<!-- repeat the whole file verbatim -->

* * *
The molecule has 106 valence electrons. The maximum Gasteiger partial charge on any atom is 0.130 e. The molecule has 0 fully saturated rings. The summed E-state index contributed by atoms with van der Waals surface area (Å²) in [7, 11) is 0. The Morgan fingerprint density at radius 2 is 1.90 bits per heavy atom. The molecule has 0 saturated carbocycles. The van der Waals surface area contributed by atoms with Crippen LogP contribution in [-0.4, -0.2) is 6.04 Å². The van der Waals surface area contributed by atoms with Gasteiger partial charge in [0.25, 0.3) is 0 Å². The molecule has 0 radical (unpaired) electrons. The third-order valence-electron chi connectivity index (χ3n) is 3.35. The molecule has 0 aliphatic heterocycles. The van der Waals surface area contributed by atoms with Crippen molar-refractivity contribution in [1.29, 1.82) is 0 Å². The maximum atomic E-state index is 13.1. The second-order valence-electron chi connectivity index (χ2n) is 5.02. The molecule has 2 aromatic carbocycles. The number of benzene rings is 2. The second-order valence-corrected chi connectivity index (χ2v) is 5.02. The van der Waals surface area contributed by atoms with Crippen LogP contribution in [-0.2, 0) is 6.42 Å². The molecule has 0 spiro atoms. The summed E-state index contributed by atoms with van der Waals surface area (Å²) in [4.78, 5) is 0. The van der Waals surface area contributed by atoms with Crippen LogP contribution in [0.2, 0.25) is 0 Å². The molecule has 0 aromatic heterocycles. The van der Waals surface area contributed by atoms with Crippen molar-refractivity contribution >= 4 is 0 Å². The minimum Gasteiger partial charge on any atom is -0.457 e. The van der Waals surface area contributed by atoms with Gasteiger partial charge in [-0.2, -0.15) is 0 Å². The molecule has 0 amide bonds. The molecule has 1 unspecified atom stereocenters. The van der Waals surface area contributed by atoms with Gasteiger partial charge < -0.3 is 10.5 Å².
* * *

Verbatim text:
The molecule has 106 valence electrons. The maximum Gasteiger partial charge on any atom is 0.130 e. The molecule has 0 fully saturated rings. The summed E-state index contributed by atoms with van der Waals surface area (Å²) in [7, 11) is 0. The Morgan fingerprint density at radius 2 is 1.90 bits per heavy atom. The molecule has 0 saturated carbocycles. The van der Waals surface area contributed by atoms with Crippen LogP contribution in [-0.4, -0.2) is 6.04 Å². The van der Waals surface area contributed by atoms with Gasteiger partial charge in [0.25, 0.3) is 0 Å². The molecule has 0 radical (unpaired) electrons. The third-order valence-electron chi connectivity index (χ3n) is 3.35. The molecule has 0 aliphatic heterocycles. The van der Waals surface area contributed by atoms with Crippen molar-refractivity contribution in [1.29, 1.82) is 0 Å². The maximum atomic E-state index is 13.1. The second-order valence-electron chi connectivity index (χ2n) is 5.02. The molecule has 2 aromatic carbocycles. The number of benzene rings is 2. The second-order valence-corrected chi connectivity index (χ2v) is 5.02. The van der Waals surface area contributed by atoms with Crippen LogP contribution in [-0.2, 0) is 6.42 Å². The molecule has 0 spiro atoms. The summed E-state index contributed by atoms with van der Waals surface area (Å²) in [4.78, 5) is 0. The van der Waals surface area contributed by atoms with Crippen LogP contribution in [0.2, 0.25) is 0 Å². The molecule has 0 aromatic heterocycles. The van der Waals surface area contributed by atoms with Crippen molar-refractivity contribution >= 4 is 0 Å². The minimum Gasteiger partial charge on any atom is -0.457 e. The van der Waals surface area contributed by atoms with Gasteiger partial charge in [-0.2, -0.15) is 0 Å². The molecule has 0 amide bonds. The molecule has 1 unspecified atom stereocenters. The van der Waals surface area contributed by atoms with Gasteiger partial charge < -0.3 is 10.5 Å².